– Advocacy group pushes for universal U-Pass

The Ubyssey

By Lisa Fussell

Students across the province are pushing for a universal U-Pass for all Lower Mainland students and have created an advocacy group to better pressure the provincial government.

The group, called OnePassNow, formed in response to BC Premier Gordon Campbell’s May 2009 election campaign promise: If the Liberals were to win a third term, he would ensure that all college and university students in the province would receive U-Passes starting September 2010. The group includes students from Emily Carr and Vancouver Community College.

While Campbell did not address the costs of such a program, OnePassNow is asking that all students be offered the UBC rate of $25 per month.

“As the largest and most successful of the U-Pass programs, it makes a lot of sense to make it the system and price standard,” said Tiffany Kalanj, media coordinator for OnePassNow. “We conducted an online survey in which over 3000 students responded. 90 per cent of students believed that the U-Pass should be the same price as UBC students currently pay.”

UBC students currently pay $23.75 per month. TransLink negotiates U-Pass rates with schools individually. They take a “revenue neutral” approach in which they negotiate a price with an institution based on the percentage of its students that are using public transit. When UBC’s U-Pass was initially implemented in 2003, not many UBC students were using public transit, hence the AMS was able to negotiate the low rate.

However, TransLink is arguing that giving colleges the same price as UBC for the U-Pass is not so easy. Ken Hardie, spokesperson for TransLink, said that colleges have higher ridership and therefore necessitate a higher rate for the U-Pass. They pay $73  per month, about three times that of a UBC or SFU student. “We’ll have to buy more buses and pay for more operators and maintenance,” he said.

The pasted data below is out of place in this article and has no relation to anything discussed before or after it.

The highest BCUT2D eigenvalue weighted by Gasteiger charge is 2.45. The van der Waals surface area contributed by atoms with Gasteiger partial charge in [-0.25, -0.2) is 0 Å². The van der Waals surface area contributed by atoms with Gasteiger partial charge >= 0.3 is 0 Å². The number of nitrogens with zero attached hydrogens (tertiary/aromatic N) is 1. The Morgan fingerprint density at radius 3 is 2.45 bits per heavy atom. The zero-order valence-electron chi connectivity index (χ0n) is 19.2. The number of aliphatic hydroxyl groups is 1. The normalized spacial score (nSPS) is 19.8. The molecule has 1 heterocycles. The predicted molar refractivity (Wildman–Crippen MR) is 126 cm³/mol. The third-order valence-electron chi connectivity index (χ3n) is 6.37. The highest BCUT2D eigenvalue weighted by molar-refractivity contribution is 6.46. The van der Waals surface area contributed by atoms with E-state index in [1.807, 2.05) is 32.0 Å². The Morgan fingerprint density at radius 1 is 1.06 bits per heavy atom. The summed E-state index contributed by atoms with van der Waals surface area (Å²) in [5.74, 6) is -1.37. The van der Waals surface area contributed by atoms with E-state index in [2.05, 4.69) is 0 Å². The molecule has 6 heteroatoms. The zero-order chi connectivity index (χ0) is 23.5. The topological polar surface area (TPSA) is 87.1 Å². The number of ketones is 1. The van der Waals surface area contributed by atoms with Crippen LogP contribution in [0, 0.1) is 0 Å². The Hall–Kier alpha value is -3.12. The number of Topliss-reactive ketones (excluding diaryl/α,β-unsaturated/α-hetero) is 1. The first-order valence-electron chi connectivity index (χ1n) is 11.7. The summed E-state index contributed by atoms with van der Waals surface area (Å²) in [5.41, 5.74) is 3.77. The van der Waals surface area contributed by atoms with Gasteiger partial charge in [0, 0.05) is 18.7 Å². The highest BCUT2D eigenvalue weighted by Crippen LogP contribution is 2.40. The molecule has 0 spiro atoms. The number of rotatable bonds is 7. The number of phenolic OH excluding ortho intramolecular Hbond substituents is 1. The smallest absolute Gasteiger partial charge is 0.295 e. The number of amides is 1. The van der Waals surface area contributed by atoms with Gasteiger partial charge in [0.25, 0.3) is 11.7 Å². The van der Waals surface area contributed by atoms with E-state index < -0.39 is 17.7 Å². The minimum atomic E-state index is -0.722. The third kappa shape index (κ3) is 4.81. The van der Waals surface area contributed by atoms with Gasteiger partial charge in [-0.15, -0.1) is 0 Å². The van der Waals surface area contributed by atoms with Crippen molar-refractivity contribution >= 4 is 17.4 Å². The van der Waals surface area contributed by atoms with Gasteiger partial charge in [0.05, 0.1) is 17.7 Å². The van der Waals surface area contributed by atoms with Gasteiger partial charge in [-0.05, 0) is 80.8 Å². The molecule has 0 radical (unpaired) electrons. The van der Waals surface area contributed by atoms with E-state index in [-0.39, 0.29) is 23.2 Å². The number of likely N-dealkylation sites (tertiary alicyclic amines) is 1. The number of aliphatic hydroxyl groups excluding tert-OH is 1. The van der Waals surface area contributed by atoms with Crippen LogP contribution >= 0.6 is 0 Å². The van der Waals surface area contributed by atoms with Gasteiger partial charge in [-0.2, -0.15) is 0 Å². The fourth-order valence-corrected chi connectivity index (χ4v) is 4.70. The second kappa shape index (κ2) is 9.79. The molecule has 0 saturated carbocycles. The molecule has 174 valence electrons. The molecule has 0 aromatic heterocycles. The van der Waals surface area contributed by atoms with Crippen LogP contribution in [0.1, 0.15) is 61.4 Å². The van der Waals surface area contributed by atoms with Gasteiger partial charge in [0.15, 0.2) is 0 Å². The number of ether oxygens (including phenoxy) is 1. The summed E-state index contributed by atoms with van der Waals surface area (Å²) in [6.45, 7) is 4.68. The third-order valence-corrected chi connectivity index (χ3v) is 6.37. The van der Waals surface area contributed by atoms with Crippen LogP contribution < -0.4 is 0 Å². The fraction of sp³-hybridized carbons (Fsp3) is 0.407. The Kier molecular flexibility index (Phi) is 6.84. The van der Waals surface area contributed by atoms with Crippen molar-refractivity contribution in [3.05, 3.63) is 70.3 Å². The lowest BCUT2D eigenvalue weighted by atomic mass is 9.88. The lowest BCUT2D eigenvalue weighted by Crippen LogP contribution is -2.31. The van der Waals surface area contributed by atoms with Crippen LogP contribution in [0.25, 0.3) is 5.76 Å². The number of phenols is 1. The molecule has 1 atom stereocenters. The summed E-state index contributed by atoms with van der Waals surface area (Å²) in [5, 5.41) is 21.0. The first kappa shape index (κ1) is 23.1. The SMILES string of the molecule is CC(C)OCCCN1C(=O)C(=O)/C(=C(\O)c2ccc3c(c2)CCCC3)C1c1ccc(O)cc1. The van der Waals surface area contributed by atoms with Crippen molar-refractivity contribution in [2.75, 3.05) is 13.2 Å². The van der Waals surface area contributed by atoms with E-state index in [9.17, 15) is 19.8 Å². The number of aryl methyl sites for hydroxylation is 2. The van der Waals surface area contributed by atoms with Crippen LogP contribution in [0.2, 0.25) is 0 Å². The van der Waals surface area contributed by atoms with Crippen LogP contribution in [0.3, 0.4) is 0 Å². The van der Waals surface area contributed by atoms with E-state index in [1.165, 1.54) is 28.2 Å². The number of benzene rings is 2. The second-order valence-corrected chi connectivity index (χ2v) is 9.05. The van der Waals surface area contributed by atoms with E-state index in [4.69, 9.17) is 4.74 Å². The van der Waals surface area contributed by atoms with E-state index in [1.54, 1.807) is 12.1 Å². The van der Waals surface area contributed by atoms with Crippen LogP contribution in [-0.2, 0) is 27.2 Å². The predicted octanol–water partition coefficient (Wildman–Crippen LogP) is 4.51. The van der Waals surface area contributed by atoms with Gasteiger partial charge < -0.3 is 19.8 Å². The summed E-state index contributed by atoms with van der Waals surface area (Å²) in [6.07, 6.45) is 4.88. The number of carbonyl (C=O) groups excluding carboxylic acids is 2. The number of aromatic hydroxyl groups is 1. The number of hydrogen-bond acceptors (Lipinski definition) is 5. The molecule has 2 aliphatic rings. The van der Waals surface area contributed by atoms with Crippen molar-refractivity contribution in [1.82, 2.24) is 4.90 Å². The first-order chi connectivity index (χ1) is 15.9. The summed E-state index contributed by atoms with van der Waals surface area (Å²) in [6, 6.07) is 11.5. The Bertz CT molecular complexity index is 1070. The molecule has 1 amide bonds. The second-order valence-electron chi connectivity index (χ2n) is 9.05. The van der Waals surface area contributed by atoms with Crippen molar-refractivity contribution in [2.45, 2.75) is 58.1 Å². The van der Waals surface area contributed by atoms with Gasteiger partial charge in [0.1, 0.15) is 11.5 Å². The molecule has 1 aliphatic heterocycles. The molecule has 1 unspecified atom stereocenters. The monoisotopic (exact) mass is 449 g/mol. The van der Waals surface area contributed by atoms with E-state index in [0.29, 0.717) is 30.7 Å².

Judy Rudin, another spokesperson for TransLink, said that the company has a funding gap at the moment.

“We can’t do much of anything until we know what’s going to happen with our funding supplements. So all of this is very speculative,” she said, adding, “We can talk until the cows come home about U-Passes and what we can do but if we don’t have the money for that kind of program then we can’t do it.”

Rudin went on to say that when details of the U-Pass program were being worked out, a few schools declined participation. She said that while things can be revenue-neutral, they cannot be cost-neutral, and that if the program was expanded they would have to re-evaluate it.

To resolve this issue, TransLink has come up with a compromise.

“If the schools themselves agree to a big, blended program, the costs will be lower for the schools coming in but a bit higher for the existing schools,” Hardie explained. Based on their model of revenue neutrality and excluding possible funding from the provincial government, TransLink estimates they can currently offer a common U-Pass to all post-secondary students for a rate of $35 to $38 each month. While this is half of what a college student typically pays, it is a substantial increase of about $15 per month, or $120 a year, for university students.

AMS VP External Tim Chu said that while the AMS supports a universal U-Pass, they do not support a higher rate.

Kalanj asks for Gordon Campbell to follow through on his promise and to fund that promise.

“Invest in us, invest in the environment, invest in the $25 per month U-Pass for all Metro Vancouver students,” he said.

Explore posts in the same categories: Commentary, Rider Stories, Speak Out, students, Translink, U-Pass

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